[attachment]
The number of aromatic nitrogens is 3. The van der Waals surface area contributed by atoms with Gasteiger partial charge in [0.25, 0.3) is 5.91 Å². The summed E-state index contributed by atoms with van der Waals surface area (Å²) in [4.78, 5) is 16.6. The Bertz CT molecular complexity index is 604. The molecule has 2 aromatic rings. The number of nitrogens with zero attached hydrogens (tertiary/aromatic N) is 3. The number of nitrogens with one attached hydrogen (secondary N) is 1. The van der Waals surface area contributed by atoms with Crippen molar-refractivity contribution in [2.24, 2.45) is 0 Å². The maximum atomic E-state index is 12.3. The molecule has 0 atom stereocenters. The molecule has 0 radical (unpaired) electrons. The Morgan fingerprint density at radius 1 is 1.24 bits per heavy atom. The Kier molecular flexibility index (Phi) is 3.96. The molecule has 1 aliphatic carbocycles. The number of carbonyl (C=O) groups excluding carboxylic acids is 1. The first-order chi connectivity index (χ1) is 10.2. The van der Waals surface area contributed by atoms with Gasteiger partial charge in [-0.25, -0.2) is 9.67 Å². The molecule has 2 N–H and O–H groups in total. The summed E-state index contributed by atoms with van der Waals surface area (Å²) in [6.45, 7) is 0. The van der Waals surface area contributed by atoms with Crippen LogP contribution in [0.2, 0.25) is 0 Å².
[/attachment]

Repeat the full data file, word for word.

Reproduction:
The number of aromatic nitrogens is 3. The van der Waals surface area contributed by atoms with Gasteiger partial charge in [0.25, 0.3) is 5.91 Å². The summed E-state index contributed by atoms with van der Waals surface area (Å²) in [4.78, 5) is 16.6. The Bertz CT molecular complexity index is 604. The molecule has 2 aromatic rings. The number of nitrogens with zero attached hydrogens (tertiary/aromatic N) is 3. The number of nitrogens with one attached hydrogen (secondary N) is 1. The van der Waals surface area contributed by atoms with Crippen molar-refractivity contribution in [2.24, 2.45) is 0 Å². The maximum atomic E-state index is 12.3. The molecule has 0 atom stereocenters. The molecule has 0 radical (unpaired) electrons. The Morgan fingerprint density at radius 1 is 1.24 bits per heavy atom. The Kier molecular flexibility index (Phi) is 3.96. The molecule has 1 aliphatic carbocycles. The number of carbonyl (C=O) groups excluding carboxylic acids is 1. The first-order chi connectivity index (χ1) is 10.2. The van der Waals surface area contributed by atoms with Gasteiger partial charge in [-0.25, -0.2) is 9.67 Å². The molecule has 2 N–H and O–H groups in total. The summed E-state index contributed by atoms with van der Waals surface area (Å²) in [6.45, 7) is 0. The van der Waals surface area contributed by atoms with Crippen LogP contribution in [0.2, 0.25) is 0 Å².